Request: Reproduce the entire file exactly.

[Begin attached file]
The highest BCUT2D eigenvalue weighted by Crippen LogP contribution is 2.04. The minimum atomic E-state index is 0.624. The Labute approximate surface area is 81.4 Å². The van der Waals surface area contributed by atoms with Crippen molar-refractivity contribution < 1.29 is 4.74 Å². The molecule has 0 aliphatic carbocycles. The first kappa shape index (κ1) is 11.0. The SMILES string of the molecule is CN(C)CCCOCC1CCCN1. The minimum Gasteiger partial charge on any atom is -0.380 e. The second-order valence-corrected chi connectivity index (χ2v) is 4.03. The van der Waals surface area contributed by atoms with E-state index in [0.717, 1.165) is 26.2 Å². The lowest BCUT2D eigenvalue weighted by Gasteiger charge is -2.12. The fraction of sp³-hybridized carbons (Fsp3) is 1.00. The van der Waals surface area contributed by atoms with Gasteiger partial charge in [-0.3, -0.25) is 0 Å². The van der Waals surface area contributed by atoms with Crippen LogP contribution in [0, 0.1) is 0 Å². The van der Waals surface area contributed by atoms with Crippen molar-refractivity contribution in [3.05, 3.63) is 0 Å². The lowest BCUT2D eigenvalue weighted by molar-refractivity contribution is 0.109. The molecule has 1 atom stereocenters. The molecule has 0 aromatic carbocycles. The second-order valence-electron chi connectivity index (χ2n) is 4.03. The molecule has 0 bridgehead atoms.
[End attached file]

The highest BCUT2D eigenvalue weighted by Crippen LogP contribution is 2.04. The minimum atomic E-state index is 0.624. The Labute approximate surface area is 81.4 Å². The van der Waals surface area contributed by atoms with Crippen molar-refractivity contribution < 1.29 is 4.74 Å². The molecule has 0 aliphatic carbocycles. The first kappa shape index (κ1) is 11.0. The SMILES string of the molecule is CN(C)CCCOCC1CCCN1. The minimum Gasteiger partial charge on any atom is -0.380 e. The second-order valence-corrected chi connectivity index (χ2v) is 4.03. The van der Waals surface area contributed by atoms with E-state index in [0.717, 1.165) is 26.2 Å². The lowest BCUT2D eigenvalue weighted by Gasteiger charge is -2.12. The fraction of sp³-hybridized carbons (Fsp3) is 1.00. The van der Waals surface area contributed by atoms with Gasteiger partial charge in [-0.3, -0.25) is 0 Å². The van der Waals surface area contributed by atoms with Crippen LogP contribution in [0, 0.1) is 0 Å². The van der Waals surface area contributed by atoms with Crippen molar-refractivity contribution in [3.05, 3.63) is 0 Å². The lowest BCUT2D eigenvalue weighted by molar-refractivity contribution is 0.109. The molecule has 1 atom stereocenters. The molecule has 0 aromatic carbocycles. The second-order valence-electron chi connectivity index (χ2n) is 4.03. The molecule has 0 bridgehead atoms.